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Compliance with data privacy across borders

Three components make up the concept of privacy: laws, customs, and expectations. Each of these components varies across geographic regions, generations, and groups. But to meet these diverse expectations, companies processing personal information need to offer their customers regional solutions, writes Peter Day, Head of Privacy and Security at analytics firm Mixpanel.

Enter data residency.

Data residency is the storage of personal information within a particular geographic location where that data is processed in accordance with the local laws, customs, and expectations. Selecting providers with a data residency solution will enable companies to satisfy their customers’ increasingly regional expectations of privacy—especially when paired with a robust, globally-focused privacy programmes.

Geographies’ relevance to privacy in the information age is becoming more important. While large, multi-national privacy regulations like the GDPR or major laws like the CCPA make headlines, there are countless smaller, regional laws and customs that often overlooked.

This explosion in regional privacy laws has left many companies wondering how to do ensure compliance in an increasingly complex regulatory environment. They rightly question how a business can offer services globally while respecting the wide—and sometimes conflicting—array of local privacy laws and customs.

Data residency is a big part of the answer. Here’s why:

– Localised solutions: Companies can navigate the regulatory differences across multiple geographies by building services designed to respect regional privacy differences. Given the variance of privacy expectations across the globe, services processing personal information should be built to respect these regional differences. What may be seen as an acceptable use of personal information in California could be controversial in Germany and vice versa. A service supporting data residency allows processing to be tailored to regional expectations through internal processing decisions.

– Rising regional differences: Predicting changes in the regulatory climate may not be a priority for companies, but if the last five years are any guide, regional differences in privacy laws are likely to increase. Working with service providers that support data residency helps ensure that information can be collected, processed, and stored in a way that meets different expectations.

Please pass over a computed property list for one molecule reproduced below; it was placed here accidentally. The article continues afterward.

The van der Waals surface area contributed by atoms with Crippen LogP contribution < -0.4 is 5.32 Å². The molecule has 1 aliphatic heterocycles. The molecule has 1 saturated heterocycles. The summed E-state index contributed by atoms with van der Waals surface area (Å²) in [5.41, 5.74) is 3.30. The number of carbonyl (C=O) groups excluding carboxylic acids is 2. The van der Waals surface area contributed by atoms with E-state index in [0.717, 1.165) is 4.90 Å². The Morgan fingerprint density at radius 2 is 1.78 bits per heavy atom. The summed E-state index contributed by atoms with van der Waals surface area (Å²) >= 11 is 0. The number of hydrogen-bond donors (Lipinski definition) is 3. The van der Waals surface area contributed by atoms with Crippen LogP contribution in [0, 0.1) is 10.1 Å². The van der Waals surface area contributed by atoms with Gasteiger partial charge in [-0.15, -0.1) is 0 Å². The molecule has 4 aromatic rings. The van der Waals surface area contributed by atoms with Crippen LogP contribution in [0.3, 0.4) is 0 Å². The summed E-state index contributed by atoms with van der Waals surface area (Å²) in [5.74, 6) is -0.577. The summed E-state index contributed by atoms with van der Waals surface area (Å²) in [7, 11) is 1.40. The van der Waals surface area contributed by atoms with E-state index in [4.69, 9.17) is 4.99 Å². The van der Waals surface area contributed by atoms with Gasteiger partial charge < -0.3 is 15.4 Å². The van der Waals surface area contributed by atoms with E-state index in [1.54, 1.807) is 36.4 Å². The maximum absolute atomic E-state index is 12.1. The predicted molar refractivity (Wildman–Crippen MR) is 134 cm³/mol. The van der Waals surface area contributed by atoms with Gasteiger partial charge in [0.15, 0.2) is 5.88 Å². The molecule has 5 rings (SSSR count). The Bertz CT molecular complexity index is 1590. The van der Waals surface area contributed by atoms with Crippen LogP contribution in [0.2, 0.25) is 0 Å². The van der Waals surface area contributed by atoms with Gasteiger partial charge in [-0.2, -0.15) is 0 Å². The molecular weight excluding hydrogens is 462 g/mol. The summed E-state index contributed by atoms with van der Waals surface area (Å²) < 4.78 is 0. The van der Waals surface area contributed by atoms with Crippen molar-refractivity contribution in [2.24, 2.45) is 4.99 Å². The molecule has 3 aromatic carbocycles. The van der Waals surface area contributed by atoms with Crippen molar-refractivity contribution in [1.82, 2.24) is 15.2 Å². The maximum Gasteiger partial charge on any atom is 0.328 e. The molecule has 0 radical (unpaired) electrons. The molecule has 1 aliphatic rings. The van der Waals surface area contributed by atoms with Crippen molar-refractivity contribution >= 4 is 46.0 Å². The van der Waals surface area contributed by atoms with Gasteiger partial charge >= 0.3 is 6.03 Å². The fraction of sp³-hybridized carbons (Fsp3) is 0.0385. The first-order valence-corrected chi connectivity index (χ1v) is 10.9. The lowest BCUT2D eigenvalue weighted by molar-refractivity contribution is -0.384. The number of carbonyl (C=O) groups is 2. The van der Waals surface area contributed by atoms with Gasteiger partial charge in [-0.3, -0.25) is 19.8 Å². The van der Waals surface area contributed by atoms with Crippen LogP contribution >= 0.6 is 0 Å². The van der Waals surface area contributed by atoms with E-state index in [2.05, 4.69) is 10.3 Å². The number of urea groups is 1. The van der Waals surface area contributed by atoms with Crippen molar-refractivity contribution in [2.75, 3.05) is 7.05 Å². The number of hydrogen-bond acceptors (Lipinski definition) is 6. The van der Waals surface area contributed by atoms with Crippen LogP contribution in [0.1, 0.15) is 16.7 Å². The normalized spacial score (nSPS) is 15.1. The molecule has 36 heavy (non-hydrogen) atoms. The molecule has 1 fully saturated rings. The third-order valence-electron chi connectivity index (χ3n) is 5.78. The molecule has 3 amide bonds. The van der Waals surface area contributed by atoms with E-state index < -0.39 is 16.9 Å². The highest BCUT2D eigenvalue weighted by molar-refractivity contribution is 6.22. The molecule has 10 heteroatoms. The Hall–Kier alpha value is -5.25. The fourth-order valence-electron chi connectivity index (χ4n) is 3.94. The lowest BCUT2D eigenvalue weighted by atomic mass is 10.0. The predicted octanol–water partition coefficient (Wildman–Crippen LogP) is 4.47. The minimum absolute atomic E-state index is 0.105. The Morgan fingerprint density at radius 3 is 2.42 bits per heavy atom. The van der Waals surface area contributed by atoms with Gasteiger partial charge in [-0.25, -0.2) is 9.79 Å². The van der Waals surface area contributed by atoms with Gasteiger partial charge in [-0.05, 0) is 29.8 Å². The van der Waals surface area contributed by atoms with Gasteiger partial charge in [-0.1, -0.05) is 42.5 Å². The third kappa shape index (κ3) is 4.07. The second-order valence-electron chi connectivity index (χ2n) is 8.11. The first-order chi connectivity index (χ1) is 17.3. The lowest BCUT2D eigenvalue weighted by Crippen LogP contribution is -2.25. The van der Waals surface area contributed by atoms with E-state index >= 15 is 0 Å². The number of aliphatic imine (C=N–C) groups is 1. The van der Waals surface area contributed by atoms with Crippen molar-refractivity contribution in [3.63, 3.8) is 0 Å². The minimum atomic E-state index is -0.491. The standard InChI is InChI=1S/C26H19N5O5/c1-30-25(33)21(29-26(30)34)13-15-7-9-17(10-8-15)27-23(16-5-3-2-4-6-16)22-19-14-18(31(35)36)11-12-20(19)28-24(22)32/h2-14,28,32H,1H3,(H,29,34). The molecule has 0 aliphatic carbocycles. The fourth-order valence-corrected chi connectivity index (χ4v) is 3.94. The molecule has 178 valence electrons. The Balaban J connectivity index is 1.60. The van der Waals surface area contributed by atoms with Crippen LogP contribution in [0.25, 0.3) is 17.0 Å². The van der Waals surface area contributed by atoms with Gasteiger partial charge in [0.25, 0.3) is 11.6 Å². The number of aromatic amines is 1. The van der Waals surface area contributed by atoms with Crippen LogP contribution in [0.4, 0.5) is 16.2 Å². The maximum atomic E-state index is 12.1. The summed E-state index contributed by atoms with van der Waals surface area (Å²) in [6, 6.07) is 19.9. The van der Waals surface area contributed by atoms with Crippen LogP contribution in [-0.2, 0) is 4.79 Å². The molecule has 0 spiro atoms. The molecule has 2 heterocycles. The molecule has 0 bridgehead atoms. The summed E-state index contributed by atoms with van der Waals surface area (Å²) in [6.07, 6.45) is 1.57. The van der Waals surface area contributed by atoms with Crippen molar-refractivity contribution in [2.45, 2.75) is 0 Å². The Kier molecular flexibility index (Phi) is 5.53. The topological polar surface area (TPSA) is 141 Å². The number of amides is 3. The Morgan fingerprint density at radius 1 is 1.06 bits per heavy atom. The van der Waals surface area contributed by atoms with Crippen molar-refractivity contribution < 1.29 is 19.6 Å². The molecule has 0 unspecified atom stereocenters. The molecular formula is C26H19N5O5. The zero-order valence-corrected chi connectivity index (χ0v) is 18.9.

– Customer expectations: Despite the fact that how privacy is defined can vary from region to region, it’s clear that there’s one thing everyone, everywhere agrees on—that privacy is important. Supporting data residency sends customers two signals. Firstly, a business supporting data residency respects privacy (however defined). And secondly, a business in favour of data residency can meet regional data protection and privacy requirements.

It’s also important to remember that data residency programmes also have benefits outside of meeting local security needs. International data centres enable companies to deliver more efficient data processing times since information doesn’t need to move across continents and back, in order to be processed. This enables more responsive analytics, not to mention a better user experience for the customer.

Companies investing in data residency are not only offering compliance for near-term programmes like GDPR or CCPA but are creating initiatives to provide a better product for their customers now and into the future.

About Peter Day

Peter Day is Head of Privacy and Security at Mixpanel, where he leads global privacy and data security teams focused on data protection, such as data subjects’ rights and designing security controls. Before joining Mixpanel, Peter worked as the Privacy Officer and Deputy CISO at the Federal Reserve Bank of San Francisco.


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